A survey of more than 100 lenders by Freddie Mac showed that adjustable rate mortgages (ARMs) are attracting applicants again, and that their market share may go from 3% in 2009 to almost 10% in 2011. Gone, for the most part, are two-year adjustables, option ARM’s, “pick-a-pay” ARMs, etc., and they’ve been replaced with the 3, 5, and 7 year ARMs. Rates on these loans are about 1% to 1.5% lower than 30yr fixed, so they’re a good option for some borrowers—on a %500k loan, a 1.5% lower rate means $439/month lower payment. If one expects rates to rise off record lows in 3, 5, or 7 years, then they either would have an upward ARM rate adjustment at that time, or they should plan be out of the loan. The latter strategy is safer, where a borrower knows they’ll only be in the loan for a certain number of years, so they take the lower ARM rate knowing they’ll sell the home or pay the loan down within that initial 3, 5, or 7 year fixed period of the ARM.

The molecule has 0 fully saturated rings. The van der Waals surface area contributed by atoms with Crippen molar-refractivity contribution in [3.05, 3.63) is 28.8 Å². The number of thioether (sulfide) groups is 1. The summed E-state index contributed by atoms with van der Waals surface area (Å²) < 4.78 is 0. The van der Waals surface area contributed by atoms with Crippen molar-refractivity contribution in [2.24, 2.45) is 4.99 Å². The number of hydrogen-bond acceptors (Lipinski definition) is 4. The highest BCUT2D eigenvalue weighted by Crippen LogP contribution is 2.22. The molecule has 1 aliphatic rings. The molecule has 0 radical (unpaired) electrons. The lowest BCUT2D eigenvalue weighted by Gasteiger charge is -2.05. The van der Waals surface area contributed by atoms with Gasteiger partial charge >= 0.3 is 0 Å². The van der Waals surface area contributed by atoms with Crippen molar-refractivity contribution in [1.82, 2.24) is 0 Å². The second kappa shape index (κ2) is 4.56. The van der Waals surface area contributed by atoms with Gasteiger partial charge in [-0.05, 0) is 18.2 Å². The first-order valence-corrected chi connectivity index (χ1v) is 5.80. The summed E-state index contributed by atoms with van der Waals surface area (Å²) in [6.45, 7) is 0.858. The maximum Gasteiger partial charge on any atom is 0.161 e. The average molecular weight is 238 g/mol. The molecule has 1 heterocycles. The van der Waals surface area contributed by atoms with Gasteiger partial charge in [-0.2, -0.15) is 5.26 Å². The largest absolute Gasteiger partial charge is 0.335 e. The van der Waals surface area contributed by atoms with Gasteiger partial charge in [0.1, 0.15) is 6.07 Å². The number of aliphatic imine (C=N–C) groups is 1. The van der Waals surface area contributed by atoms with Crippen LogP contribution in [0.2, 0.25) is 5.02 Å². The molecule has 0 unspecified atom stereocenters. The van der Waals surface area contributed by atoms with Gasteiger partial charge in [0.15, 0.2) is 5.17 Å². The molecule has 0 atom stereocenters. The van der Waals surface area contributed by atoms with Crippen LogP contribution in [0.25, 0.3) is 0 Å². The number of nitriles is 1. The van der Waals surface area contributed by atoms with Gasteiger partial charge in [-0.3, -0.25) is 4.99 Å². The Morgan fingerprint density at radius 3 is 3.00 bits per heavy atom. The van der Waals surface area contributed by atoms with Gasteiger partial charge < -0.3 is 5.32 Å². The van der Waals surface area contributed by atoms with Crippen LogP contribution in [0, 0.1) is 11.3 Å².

There have been eleven bank closures so far in 2011, with four on Friday. The First State Bank (OK) was sold to Bank 7 (OK), Evergreen State Bank (WI) was sold to McFarland State Bank (also of WI), FirstTier Bank (CO) was placed into the FDIC-created Deposit Insurance National bank of Louisville, which will remain open until Feb 28 to give depositors time to open accounts at other banks, and lastly First Community Bank (NM) was sold to US Bank (MN). Also Wells Fargo will cut temporary 145 employees from its wholesale mortgage lending division—wholesale is the division that serves mortgage brokers, and this shows a continuing trend of mortgage banks trimming broker divisions to focus on retail. Below is a summary of 2010 bank failures.